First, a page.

The Lying Woods, by Ashley Elston. After Owen’s father disappears with millions of dollars, destroying the lives of most of the people who live in their small town, he moves back home to try to help his mother—and figure out  if his dad really did take the money. What Owen finds is hatred, violence, and the truth about his father. This was a fantastic read!

burning fields

Burning Fields, by Alli Sinclair. When Rosie returns home during World War II, she finds some things never change, no matter how badly you want them to, but maybe with the help of the Italian man next door, she can find out the truth about her family. A solid, enjoyable read.

a marriage in 4 vseasons

A Marriage in Four Seasons, by Kathryn K. Abdul-Baki. This tale, which opens with a miscarriage, moves to an affair and a divorce, and through to a reconciliation, is a slow, emotional read that is at times painful to follow.

when elephants fly

When Elephants Fly, by Nancy Richardson Fischer. This book was such a good read! Teenager Lily is trying to live a stress-free life to hopefully avoid the genetic curse of schizophrenia. When she was seven, her mother tried to kill her, but Lily has hopes of avoiding her mom’s fate. When she ends up covering the story of a baby elephant abandoned by its mother, she finds herself way too emotionally involved.

little white lies

Little White Lies, by Jennifer Lynn Barnes. It’s been a while since I read anything by this author, but I completely enjoyed this tale of Sawyer, from the wrong side of the track, who ends up living in high society for debutante season, as she tries to find out who her father is. The feel of this loosely reminded me of the Gallagher Girls series, except not as comic.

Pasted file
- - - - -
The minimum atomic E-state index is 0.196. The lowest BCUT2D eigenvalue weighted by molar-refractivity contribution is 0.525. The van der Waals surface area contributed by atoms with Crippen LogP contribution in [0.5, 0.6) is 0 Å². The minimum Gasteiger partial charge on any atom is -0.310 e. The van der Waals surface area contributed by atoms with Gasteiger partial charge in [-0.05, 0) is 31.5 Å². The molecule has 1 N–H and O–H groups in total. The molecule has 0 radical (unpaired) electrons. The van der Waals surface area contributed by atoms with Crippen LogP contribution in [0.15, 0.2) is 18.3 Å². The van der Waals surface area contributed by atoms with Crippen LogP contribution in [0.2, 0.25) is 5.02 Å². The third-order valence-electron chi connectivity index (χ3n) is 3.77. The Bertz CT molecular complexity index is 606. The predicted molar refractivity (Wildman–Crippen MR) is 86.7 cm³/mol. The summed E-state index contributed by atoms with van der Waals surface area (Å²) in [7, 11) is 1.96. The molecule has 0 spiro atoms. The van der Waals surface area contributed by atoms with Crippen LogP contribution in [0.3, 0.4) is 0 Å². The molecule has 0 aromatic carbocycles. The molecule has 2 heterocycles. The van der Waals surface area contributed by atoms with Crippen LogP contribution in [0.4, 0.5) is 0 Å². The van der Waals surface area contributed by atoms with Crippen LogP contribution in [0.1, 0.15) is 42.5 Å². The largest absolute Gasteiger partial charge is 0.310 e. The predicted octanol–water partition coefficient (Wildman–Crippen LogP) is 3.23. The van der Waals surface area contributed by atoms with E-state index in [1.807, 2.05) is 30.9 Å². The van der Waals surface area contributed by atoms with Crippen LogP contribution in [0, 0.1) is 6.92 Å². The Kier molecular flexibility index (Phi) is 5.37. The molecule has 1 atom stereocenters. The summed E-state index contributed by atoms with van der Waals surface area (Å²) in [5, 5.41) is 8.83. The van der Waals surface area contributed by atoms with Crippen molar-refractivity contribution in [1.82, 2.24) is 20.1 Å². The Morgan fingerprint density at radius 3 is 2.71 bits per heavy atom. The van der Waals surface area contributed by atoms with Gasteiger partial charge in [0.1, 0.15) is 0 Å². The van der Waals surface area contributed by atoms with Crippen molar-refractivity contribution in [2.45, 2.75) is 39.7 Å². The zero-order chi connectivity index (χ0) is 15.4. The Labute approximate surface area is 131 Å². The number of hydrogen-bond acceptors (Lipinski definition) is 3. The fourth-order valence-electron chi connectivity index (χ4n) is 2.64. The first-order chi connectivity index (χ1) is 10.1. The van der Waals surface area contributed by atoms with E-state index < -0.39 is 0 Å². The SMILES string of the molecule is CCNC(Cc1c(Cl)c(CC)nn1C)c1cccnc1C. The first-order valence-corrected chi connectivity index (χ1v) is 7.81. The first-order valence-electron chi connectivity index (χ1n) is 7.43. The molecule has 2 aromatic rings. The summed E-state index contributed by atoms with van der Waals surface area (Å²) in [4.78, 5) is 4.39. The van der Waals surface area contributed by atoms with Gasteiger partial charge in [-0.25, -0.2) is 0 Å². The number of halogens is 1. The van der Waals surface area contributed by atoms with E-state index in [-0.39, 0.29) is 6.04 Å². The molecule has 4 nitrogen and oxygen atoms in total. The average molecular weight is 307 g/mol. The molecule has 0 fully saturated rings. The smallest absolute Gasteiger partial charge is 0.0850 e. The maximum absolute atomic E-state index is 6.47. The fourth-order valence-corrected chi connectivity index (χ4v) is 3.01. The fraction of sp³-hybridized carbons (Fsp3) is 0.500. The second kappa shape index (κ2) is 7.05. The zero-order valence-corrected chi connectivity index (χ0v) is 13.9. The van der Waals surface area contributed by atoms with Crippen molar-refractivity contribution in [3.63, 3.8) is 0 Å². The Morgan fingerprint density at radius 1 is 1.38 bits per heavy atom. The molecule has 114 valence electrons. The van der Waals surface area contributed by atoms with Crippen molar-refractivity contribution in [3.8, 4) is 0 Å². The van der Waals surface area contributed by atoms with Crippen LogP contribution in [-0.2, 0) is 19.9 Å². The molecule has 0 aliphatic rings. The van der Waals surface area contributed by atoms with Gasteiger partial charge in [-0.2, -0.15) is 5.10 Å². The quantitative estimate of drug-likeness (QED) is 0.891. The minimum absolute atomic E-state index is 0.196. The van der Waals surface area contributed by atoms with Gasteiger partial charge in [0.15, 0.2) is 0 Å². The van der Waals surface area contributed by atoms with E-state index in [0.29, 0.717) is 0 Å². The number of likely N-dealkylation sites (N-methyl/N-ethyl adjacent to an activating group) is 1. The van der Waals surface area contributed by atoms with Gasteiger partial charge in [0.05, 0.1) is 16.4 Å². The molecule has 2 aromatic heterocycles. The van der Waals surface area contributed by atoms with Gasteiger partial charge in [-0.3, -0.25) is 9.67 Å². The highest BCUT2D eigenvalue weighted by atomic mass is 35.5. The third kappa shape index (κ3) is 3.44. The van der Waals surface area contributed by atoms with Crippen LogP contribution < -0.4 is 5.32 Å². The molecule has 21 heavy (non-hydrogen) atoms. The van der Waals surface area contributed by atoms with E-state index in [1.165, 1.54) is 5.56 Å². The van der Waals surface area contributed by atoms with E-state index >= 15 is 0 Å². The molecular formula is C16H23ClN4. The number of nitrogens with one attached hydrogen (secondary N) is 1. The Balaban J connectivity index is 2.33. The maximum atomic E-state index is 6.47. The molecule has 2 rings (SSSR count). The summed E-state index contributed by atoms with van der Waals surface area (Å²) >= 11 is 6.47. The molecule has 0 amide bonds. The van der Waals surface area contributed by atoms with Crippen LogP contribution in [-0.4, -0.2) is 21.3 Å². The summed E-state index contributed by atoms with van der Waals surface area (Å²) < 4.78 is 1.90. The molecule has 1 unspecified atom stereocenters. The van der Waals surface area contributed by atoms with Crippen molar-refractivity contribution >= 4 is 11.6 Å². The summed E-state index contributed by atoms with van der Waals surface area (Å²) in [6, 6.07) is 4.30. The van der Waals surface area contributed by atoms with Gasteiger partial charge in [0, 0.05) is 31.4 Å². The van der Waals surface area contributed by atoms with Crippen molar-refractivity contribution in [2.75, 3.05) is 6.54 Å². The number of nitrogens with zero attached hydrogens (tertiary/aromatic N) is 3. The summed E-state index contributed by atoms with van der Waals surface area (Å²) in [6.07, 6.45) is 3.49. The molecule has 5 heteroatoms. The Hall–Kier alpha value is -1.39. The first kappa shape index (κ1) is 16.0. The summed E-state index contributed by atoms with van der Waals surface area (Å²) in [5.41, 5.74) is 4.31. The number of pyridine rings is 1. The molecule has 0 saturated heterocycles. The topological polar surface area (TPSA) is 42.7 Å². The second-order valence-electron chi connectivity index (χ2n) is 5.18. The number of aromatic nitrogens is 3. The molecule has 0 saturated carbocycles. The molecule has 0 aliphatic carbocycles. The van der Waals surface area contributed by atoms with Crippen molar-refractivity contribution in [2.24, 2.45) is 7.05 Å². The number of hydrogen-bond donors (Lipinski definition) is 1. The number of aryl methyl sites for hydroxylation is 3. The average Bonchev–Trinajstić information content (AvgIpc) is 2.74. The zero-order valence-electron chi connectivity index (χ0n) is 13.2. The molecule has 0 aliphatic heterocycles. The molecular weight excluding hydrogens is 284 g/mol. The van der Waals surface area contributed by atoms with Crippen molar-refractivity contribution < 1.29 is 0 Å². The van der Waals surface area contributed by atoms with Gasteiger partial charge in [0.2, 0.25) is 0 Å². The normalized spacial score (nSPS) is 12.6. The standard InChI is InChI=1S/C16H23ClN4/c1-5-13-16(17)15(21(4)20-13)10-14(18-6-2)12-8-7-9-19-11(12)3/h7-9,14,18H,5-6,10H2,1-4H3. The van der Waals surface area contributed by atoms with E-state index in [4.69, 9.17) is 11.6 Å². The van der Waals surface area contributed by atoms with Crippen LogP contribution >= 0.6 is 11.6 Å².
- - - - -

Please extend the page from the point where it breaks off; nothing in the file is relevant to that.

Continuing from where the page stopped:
love a la mode

Love à la Mode, by Stephanie Kate StrohmA cute read about two teens who get into an elite cooking school in Paris. This book made me hungry!

Second Chance at Two Love Lane, by Kieran Kramer (review forthcoming). I found this kind of underwhelming. There was too-much glossing over of things, so it seemed o skip around, and several of the characters were caricatures and not fully fleshed-out. And one of the sub-plots was basically pointless, with its resolution summed-up and not resolved.

Just Because

Fury, by Rachel Vincent. I was excited to read the conclusion to the Menagerie trilogy. This is a fascinating world, and I love the characters. Great read. I finished it in one sitting, but I was not a fan of the ending.

Girl, Wash Your Face, by Rachel Hollis. I had to stop myself from devouring the whole thing straight through. I want to be friends with Rachel!

Look Alive, Twenty-Five, by Janet Evanovich. I do love this series, but…this one was sadly lacking in humor, apart from Lula’s antics. I think this series is starting to get stale.